I have 180 gb on my D drive and 20 gb on C. For the last few days my C drive has been disappearing causing low disk warnings. I've uninstalled unnecessary programs to bring it back up over the 200 mb Windows likes to have. Several times. Without any new installs my hard disk C is smaller every time I check. My system has been on 40 minutes and my hard drive has went from 185 mb to 93 mb and I've done nothing during that time. Also when I check my drives the capacity is showing lower than it really is. i.e. my C is showing 13.9 gb capacity and D is showing 129 gb capacity. It used to show 20 and 180 respectively. I've run Norton and Spybot. Everything checks clean. This morning I transferred all major programs to D and left it with 389 mb on C. It's now down to 90.9 mb. I've lost another 3.9 mb in minutes. Please help!
This question was answered on May 10, 2006. Much of the information contained herein may have changed since posting.
If you are running a default install of windows Xp this is the most likely cause:
Since you have only 512MB of ram your XP install will be relying upon your paging file quite a bit Your paging file is what your computer uses as another sorce of RAM ( although it is slower since it is on your hardrive compared to your actual ram ) By default Windows has the paging file set to expand as often and as much as needed to accomidate your RAM needs, and since your paging file is located on your C drive by default, this is why your C drive keeps shrinking, since it is being uses more and more as a paging file as you give it more free space, the paging file is expanding to try and give you better system performance.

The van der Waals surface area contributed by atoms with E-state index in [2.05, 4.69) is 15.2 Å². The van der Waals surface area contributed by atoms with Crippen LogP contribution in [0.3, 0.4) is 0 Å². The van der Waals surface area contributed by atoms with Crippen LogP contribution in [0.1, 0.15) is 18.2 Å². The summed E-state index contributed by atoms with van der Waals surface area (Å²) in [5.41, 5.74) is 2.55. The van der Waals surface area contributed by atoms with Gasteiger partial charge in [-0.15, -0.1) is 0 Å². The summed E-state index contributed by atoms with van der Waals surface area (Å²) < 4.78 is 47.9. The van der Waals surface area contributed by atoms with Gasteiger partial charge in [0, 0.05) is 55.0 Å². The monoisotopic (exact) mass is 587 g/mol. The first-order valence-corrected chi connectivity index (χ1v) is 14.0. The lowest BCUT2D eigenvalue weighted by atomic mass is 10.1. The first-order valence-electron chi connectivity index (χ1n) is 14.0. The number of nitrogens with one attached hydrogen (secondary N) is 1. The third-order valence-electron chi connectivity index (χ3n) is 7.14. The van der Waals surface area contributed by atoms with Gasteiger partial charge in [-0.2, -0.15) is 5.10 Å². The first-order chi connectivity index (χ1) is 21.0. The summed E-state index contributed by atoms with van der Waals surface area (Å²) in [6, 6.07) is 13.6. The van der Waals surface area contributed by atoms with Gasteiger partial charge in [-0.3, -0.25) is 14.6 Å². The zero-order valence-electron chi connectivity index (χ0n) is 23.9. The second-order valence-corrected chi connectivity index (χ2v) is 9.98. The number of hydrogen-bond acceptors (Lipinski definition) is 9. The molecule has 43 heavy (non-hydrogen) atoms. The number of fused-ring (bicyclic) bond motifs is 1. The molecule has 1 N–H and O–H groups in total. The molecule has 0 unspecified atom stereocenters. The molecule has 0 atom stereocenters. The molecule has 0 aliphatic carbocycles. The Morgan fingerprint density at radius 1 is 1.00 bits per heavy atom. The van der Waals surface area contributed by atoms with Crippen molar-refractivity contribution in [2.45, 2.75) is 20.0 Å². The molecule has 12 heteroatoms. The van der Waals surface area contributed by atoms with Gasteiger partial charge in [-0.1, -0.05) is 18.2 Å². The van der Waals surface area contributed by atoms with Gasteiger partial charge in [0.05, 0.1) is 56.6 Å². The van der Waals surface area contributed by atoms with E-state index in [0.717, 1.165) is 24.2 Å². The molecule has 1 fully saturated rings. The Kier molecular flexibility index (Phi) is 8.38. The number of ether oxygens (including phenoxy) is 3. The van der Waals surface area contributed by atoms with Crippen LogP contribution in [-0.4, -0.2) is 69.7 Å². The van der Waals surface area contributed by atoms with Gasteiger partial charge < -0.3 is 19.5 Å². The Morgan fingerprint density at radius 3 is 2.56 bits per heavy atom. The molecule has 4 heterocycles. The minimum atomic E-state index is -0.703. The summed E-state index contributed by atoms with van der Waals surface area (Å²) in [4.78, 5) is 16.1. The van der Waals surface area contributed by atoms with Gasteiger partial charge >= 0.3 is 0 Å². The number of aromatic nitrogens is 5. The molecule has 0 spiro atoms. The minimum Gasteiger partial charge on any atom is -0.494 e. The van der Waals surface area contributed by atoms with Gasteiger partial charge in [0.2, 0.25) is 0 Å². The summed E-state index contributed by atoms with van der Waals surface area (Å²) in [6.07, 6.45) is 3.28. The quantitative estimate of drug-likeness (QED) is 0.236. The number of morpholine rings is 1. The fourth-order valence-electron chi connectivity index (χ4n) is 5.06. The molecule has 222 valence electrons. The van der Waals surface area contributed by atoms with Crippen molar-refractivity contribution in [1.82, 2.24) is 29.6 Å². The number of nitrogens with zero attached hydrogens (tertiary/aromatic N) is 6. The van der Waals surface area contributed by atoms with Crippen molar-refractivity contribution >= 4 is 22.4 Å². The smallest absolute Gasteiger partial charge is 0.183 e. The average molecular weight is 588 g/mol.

If you wish to change this, right click on my computer, go to Properties, and then the advanced tab Click on the settings button in the Performance area and then click the change button under Virtual Memory You will have a couple different options, and what i suggest is if you dont mind losing the disk space, select custom size and make the paging file 1.5x the ammount of ram you have or more Which in your case would be 768MB, or to give you a bit more set it to 1024MB ( 1 Gigabyte ).
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Posted by Darren of Chandler-Gilbert Community College on May 10, 2006
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